Boston honors Vietnam War hero Maj. Gen. George W. Casey

By MARIE SZANISZLO | Boston Herald | Published: August 29, 2019

(Tribune News Service) — It has been nearly 50 years since Maj. Gen. George W. Casey was on his third tour of duty in Vietnam when the Huey helicopter he and six of his men were in flew into a dense cloud over the country’s mountainous central highlands and disappeared.

Casey was commanding the 1st Cavalry Division when he was killed that July day in 1970 while en route to Cam Ranh Bay to visit wounded soldiers from the division’s operations in Cambodia before they were transported to Japan for medical treatment.

On Wednesday, Mayor Martin Walsh and Gov. Charlie Baker joined Casey’s family in dedicating the Maj. Gen. George W. Casey Amphitheater in Allston, the neighborhood where the war hero grew up, in honor of one of the highest-ranking soldiers to die in Vietnam.

“He gave his life for our country,” Walsh said. “His memory will live on in Boston, especially here in Allston, the neighborhood he loved so dearly.”

Built with contributions from the city and the Boston College Neighborhood Improvement Fund, the 250-seat amphitheater at William F. Smith Park on Western Avenue includes a bronze portrait of Casey by Bolivian sculptor Pablo Eduardo and lies about 400 yards from Franklin Street, where Casey was raised.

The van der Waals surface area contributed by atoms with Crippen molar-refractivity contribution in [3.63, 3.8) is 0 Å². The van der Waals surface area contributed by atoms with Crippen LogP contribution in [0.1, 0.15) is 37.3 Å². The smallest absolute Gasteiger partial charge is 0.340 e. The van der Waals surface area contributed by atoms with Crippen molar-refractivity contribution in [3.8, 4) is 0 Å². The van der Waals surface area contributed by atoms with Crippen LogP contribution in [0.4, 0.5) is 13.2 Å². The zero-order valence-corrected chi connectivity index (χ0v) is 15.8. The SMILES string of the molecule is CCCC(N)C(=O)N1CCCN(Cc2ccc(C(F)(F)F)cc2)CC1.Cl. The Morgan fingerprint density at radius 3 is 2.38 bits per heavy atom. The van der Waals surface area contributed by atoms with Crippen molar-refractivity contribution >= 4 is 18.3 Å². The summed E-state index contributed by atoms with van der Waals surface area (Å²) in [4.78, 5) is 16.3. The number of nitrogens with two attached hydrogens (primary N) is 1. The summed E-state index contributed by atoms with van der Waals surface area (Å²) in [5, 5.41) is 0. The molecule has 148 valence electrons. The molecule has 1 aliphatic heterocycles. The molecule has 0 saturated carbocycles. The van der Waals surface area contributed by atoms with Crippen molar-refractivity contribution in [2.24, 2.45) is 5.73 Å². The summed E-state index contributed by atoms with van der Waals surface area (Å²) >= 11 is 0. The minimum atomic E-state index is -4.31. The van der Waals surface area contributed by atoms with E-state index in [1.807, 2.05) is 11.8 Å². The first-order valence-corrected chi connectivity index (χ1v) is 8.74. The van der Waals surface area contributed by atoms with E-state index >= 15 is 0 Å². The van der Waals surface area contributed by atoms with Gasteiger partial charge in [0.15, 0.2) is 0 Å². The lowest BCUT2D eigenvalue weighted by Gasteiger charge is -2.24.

The fourth of seven children, he was born on March 9, 1922, in Allston to Dr. John F. Casey and Elizabeth McDermott Casey.


He attended Boston Latin School and Harvard University before transferring to the U.S. Military Academy at West Point, where he was commissioned in 1945.

Casey served in occupation duty in Japan after World War II and in combat during the Korean War, where he commanded a 7th Infantry Division company and received a Silver Star for his actions in the Battle of Heartbreak Ridge.

Casey’s awards include the Distinguished Service Medal, three Silver Stars, Distinguished Flying Cross, Bronze Star with Valor device, two Purple Hearts and eight Air Medals.

Casey and his wife had three daughters and two sons, including George W. Casey Jr., a retired, four-star general who served as the 36th chief of staff of the U.S. Army from 2007 to 2011.

“For me, today was sad because I remember what I lost almost 50 years ago,” George W. Casey Jr. told the Herald. “But you want to know your sacrifice wasn’t in vain, and today, I’m sure he would have felt appreciated by his community.”

The general added he still hears from Vietnam veterans who say their company was running out of bullets while it was being overrun, when his father flew under fire and dropped them ammunition.

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